Cart (Loading....) | Create Account
Close category search window
 

A direct discrete complex image method from the closed-form Green's functions in multilayered media

Sign In

Cookies must be enabled to login.After enabling cookies , please use refresh or reload or ctrl+f5 on the browser for the login options.

Formats Non-Member Member
$31 $13
Learn how you can qualify for the best price for this item!
Become an IEEE Member or Subscribe to
IEEE Xplore for exclusive pricing!
close button

puzzle piece

IEEE membership options for an individual and IEEE Xplore subscriptions for an organization offer the most affordable access to essential journal articles, conference papers, standards, eBooks, and eLearning courses.

Learn more about:

IEEE membership

IEEE Xplore subscriptions

3 Author(s)
Mengtao Yuan ; Dept. of Electr. Eng. & Comput. Sci., Syracuse Univ., NY, USA ; Sarkar, T.K. ; Salazar-Palma, M.

Sommerfeld integration is introduced to calculate the spatial-domain Green's functions (GF) for the method of moments in multilayered media. To avoid time-consuming numerical integration, the discrete complex image method (DCIM) was introduced by approximating the spectral-domain GF by a sum of exponentials. However, traditional DCIM is not accurate in the far- and/or near-field region. Quasi-static and surface-wave terms need to be extracted before the approximation and it is complicated to extract the surface-wave terms. In this paper, some features of the matrix pencil method (MPM) are clarified. A new direct DCIM without any quasi-static and surface-wave extraction is introduced. Instead of avoiding large variations of the spectral kernel, we introduce a novel path to include more variation before we apply the MPM. The spatial-domain GF obtained by the new DCIM is accurate both in the near- and far-field regions. The CPU time used to perform the new DCIM is less than 1 s for computing the fields with a horizontal source-field separation from 1.6/spl times/10/sup -4//spl lambda/ to 16/spl lambda/. The new DCIM can be even accurate up to 160/spl lambda/ provided the variation of the spectral kernel is large enough and we have accounted for a sufficient number of complex images.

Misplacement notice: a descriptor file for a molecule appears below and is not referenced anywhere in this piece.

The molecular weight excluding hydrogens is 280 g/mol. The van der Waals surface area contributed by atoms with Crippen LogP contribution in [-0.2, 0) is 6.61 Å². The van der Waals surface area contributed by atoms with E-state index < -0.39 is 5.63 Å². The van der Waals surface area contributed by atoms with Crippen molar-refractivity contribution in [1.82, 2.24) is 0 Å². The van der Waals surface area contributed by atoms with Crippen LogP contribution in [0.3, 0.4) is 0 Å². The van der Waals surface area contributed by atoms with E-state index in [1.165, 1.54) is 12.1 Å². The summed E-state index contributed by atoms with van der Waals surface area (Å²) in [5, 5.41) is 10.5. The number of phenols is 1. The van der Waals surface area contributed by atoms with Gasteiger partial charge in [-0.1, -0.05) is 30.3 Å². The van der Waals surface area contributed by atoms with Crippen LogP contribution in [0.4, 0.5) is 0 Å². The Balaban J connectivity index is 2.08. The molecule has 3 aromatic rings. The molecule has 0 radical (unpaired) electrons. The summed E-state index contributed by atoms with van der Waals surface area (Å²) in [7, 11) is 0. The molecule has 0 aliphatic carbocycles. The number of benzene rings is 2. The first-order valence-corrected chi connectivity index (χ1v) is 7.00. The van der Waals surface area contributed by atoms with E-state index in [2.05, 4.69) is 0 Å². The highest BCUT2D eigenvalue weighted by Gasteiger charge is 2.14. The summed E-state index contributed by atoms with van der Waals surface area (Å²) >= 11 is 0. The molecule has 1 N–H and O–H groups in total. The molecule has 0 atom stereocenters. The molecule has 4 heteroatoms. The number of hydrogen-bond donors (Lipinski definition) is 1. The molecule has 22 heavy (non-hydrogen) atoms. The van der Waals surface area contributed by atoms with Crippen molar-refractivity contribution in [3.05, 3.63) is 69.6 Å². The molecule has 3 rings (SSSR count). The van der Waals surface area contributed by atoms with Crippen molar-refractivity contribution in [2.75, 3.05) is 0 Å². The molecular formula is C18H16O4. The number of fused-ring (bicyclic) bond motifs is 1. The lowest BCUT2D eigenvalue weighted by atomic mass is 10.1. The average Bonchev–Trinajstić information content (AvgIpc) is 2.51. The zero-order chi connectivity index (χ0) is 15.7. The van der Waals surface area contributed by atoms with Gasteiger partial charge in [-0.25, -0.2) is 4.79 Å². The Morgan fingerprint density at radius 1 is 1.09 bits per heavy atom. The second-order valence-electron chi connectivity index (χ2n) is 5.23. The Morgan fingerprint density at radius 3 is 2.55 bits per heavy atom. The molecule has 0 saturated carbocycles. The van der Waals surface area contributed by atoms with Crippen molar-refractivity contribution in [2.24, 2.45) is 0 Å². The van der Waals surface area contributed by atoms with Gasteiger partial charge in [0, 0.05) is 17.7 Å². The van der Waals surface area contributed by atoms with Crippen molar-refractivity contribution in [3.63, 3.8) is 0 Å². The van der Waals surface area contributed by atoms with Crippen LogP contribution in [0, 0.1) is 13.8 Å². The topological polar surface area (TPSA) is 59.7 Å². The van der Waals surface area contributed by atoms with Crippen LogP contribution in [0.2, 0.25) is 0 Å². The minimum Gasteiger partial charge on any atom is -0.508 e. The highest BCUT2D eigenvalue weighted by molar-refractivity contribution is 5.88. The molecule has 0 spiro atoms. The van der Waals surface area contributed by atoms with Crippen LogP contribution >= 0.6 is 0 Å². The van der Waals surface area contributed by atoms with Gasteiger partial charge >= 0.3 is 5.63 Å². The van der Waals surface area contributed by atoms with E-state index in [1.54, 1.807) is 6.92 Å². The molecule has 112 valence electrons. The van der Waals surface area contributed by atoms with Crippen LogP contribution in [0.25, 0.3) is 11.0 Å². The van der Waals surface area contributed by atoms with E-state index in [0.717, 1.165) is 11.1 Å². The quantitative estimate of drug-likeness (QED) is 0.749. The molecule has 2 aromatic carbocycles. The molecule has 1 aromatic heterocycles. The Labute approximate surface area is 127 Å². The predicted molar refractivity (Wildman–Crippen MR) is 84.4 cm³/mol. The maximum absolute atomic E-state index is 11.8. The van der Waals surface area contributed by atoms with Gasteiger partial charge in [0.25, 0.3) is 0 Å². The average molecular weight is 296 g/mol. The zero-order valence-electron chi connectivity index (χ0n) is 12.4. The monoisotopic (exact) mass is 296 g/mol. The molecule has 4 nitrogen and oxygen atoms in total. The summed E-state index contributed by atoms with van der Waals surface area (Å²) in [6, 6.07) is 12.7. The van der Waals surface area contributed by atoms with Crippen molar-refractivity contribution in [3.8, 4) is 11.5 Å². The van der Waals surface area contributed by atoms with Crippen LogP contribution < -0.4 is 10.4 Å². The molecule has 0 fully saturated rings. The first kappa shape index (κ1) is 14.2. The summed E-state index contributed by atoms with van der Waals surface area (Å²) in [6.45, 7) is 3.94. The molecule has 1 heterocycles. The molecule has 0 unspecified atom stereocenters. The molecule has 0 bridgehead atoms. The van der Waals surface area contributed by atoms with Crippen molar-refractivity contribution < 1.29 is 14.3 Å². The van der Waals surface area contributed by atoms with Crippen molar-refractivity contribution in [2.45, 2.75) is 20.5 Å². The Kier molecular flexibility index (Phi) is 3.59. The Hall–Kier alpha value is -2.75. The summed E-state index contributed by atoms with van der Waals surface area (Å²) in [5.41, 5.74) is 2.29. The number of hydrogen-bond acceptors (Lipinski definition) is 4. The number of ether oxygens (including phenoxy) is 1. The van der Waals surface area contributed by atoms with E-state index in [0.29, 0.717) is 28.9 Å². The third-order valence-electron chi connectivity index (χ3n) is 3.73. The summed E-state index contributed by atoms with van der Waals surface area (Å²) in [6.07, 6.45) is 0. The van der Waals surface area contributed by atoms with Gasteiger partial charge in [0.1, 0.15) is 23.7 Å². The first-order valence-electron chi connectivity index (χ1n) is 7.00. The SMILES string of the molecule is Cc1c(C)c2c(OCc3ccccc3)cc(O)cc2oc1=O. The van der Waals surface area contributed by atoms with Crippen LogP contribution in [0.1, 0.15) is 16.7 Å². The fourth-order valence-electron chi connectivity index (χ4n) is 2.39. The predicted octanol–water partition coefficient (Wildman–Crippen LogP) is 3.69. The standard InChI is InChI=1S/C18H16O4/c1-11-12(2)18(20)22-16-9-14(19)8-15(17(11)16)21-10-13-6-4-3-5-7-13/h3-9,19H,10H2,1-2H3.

Published in:

Microwave Theory and Techniques, IEEE Transactions on  (Volume:54 ,  Issue: 3 )

Date of Publication:

March 2006

Need Help?


IEEE Advancing Technology for Humanity About IEEE Xplore | Contact | Help | Terms of Use | Nondiscrimination Policy | Site Map | Privacy & Opting Out of Cookies

A not-for-profit organization, IEEE is the world's largest professional association for the advancement of technology.
© Copyright 2014 IEEE - All rights reserved. Use of this web site signifies your agreement to the terms and conditions.